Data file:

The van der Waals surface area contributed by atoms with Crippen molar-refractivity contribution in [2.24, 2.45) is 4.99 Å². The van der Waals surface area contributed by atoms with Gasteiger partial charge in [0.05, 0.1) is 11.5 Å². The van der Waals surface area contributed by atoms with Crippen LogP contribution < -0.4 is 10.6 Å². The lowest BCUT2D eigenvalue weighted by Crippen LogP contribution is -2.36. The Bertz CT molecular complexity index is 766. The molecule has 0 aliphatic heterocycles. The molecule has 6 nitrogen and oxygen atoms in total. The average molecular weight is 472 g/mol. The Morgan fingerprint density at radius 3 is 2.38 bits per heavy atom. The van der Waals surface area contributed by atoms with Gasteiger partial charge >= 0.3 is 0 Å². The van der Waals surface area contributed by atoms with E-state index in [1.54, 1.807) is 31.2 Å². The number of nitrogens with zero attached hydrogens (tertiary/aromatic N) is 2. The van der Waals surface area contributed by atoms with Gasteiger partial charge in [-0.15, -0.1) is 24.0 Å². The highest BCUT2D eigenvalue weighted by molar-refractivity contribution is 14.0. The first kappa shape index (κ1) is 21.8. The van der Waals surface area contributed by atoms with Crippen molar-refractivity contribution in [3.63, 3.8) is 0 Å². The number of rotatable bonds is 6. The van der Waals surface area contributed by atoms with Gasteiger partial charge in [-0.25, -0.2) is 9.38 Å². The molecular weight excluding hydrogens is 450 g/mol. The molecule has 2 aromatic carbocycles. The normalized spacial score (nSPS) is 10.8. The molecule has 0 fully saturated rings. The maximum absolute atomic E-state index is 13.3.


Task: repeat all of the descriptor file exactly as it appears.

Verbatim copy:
The van der Waals surface area contributed by atoms with Crippen molar-refractivity contribution in [2.24, 2.45) is 4.99 Å². The van der Waals surface area contributed by atoms with Gasteiger partial charge in [0.05, 0.1) is 11.5 Å². The van der Waals surface area contributed by atoms with Crippen LogP contribution < -0.4 is 10.6 Å². The lowest BCUT2D eigenvalue weighted by Crippen LogP contribution is -2.36. The Bertz CT molecular complexity index is 766. The molecule has 0 aliphatic heterocycles. The molecule has 6 nitrogen and oxygen atoms in total. The average molecular weight is 472 g/mol. The Morgan fingerprint density at radius 3 is 2.38 bits per heavy atom. The van der Waals surface area contributed by atoms with Gasteiger partial charge >= 0.3 is 0 Å². The van der Waals surface area contributed by atoms with E-state index in [1.54, 1.807) is 31.2 Å². The number of nitrogens with zero attached hydrogens (tertiary/aromatic N) is 2. The van der Waals surface area contributed by atoms with Gasteiger partial charge in [-0.15, -0.1) is 24.0 Å². The highest BCUT2D eigenvalue weighted by molar-refractivity contribution is 14.0. The first kappa shape index (κ1) is 21.8. The van der Waals surface area contributed by atoms with Crippen molar-refractivity contribution in [3.63, 3.8) is 0 Å². The number of rotatable bonds is 6. The van der Waals surface area contributed by atoms with Gasteiger partial charge in [-0.25, -0.2) is 9.38 Å². The molecular weight excluding hydrogens is 450 g/mol. The molecule has 2 aromatic carbocycles. The normalized spacial score (nSPS) is 10.8. The molecule has 0 fully saturated rings. The maximum absolute atomic E-state index is 13.3.